The South Korean book that inspired a new wave of #MeToo

A novel called Kim Jiyoung, Born 1982 launched South Korea's #metoo protest. Now as the film adaptation hits the big screen, its fans are subject to online abuse

A novel called Kim Jiyoung, Born 1982 launched South Korea's #metoo protest. Now as the film adaptation hits the big screen, its fans are subject to online abuse

Words by Claire McCrory

A South Korean novel highlighting attitudes and treatment of women in the country is facing an onslaught of abuse on social media. Kim Jiyoung, Born 1982, which was written by female scriptwriter, Cho Nam-Joo, provoked controversy when it was first published in 2016 and has recently been adapted into a major film.

When the film was announced, its leading actress, Jung You-mi, received thousands of hate comments on her Instagram, with a petition even being created to persuade South Korean President Moon Jae-in to ban the release of the film.

The story, which is told from the perspective of a male psychiatrist, chronicles the life of an average South Korean woman, trying to balance work and family while encountering everyday discrimination and sexism. Her own mother even laments the fact she couldn't have a son instead.

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Hailed as one of the most important feminist novels in the Korean language, supporters of the book and subsequent film have been heavily vilified on the Twitter sphere, by people who view it as female propaganda. Its critics claim it makes sexist generalisations against men and aggravates gender conflicts.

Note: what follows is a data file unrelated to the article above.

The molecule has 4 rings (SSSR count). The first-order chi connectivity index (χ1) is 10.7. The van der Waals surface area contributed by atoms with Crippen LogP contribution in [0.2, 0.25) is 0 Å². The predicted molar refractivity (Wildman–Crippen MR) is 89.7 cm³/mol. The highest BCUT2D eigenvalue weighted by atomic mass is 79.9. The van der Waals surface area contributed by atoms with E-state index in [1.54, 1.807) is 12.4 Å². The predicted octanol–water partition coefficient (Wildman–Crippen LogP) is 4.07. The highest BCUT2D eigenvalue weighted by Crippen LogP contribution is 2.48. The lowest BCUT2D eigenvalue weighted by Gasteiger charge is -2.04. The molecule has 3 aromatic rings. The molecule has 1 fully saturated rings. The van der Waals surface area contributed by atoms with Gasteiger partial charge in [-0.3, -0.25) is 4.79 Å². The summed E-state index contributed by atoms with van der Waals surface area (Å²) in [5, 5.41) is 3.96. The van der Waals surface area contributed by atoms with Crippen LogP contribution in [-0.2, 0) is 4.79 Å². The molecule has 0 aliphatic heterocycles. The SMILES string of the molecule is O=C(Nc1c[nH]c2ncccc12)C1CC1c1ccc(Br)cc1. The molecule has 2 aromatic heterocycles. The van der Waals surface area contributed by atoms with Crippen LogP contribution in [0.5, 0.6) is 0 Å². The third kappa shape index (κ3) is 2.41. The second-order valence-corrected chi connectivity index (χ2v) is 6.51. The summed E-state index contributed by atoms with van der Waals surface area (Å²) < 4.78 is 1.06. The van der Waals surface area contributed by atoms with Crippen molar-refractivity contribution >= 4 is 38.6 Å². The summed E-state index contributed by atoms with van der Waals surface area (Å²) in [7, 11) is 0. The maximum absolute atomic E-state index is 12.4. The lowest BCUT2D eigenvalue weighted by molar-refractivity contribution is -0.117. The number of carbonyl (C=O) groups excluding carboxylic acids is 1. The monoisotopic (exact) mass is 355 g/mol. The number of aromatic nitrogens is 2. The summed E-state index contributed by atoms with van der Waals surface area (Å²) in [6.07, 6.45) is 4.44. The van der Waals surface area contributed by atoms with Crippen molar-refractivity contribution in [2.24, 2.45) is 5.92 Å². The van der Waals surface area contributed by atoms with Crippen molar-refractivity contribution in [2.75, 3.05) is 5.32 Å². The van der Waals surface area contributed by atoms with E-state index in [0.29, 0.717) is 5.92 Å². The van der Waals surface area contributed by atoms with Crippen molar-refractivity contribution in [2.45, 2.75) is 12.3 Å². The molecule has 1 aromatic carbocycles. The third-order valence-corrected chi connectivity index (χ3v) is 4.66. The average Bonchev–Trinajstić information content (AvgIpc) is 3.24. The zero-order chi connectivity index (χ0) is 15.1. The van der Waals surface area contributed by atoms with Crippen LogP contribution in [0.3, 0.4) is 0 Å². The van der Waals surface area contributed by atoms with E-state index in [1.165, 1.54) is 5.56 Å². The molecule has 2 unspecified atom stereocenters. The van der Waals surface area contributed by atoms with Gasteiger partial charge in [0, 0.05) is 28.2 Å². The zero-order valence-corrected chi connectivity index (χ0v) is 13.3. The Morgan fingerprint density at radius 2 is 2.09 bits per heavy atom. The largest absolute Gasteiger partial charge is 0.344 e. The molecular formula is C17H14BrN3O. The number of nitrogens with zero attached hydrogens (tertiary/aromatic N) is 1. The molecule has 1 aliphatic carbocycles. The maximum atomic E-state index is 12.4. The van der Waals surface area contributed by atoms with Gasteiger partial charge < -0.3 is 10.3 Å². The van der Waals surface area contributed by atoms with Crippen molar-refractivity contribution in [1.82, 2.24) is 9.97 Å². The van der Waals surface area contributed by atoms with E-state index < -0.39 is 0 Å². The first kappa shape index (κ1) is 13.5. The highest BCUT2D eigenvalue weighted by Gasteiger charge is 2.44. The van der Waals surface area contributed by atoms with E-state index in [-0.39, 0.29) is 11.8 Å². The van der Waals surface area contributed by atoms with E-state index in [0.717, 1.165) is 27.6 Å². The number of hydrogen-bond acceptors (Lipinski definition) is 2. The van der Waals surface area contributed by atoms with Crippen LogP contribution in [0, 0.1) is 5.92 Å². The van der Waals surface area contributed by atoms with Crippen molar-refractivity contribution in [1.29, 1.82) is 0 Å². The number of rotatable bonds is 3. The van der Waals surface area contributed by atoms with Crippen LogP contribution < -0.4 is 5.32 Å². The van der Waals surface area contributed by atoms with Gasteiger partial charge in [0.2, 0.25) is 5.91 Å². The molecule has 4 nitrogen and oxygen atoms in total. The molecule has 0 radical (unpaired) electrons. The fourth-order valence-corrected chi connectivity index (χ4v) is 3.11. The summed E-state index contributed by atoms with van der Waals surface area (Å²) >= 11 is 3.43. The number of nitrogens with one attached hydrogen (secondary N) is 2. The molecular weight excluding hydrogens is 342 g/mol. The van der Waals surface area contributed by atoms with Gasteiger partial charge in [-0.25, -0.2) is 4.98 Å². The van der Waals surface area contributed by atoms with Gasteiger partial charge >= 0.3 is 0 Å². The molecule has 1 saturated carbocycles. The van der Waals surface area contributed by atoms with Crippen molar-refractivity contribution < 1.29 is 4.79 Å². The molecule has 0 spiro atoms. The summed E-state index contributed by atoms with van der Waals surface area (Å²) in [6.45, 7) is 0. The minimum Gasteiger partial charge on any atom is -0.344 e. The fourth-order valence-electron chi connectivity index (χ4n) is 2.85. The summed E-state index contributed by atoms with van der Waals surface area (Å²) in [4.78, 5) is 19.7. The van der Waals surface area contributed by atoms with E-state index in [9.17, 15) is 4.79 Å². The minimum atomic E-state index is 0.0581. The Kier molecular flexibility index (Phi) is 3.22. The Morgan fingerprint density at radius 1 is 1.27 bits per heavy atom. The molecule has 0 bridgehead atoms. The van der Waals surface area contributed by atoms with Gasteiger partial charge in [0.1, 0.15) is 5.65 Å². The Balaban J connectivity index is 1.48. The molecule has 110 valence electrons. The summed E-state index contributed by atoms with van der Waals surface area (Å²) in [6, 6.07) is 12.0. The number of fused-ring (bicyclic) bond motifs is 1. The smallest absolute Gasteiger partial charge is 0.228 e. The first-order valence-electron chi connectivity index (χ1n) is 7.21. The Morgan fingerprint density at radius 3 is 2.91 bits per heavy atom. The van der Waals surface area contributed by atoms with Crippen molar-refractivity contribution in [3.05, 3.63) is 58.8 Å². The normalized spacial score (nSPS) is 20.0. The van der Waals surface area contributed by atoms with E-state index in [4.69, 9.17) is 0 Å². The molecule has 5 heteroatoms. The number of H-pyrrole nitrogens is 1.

The fierce criticism of the novel is only matched by the harsh reality of the story it tells, about systematic gender inequality in South Korea. In its 'glass celling index', The Economist ranked South Korea the worst developed nation in which to be a working woman, boasting one of the highest gender pay gaps among developed nations, with women only earn 63% of their male counterparts salaries.

The book was also believed to be one of the key catalysts in the South Korean #MeToo movement in 2018, along with multiple allegations against powerful men and the murder of a young woman in Seoul's Gangnam metro station. The movement saw 193 women standing up at a #MeToo protest in Seoul detailing their experiences of sexual harassment. President Moon Jae-in addressed the movement by stating, 'South Korea cannot solve this problem through laws alone and we need to change our culture and attitude'.

One of the most high-profile allegations was against Governor Ahn Hee-jung, once tipped as a potential presidential candidate, who was accused of repeatedly raping his secretary.

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Jamie Chang, who translated the book into English, said it was a great personal challenge. 'There was a significant amount of internalised misogyny I had to face in order to translate this book.' Chang believes that although the novel focuses on the life of a South Korean woman, it will resonate with people across the world. 'Primogeniture, preference of male... that's very common in Western culture, too.'

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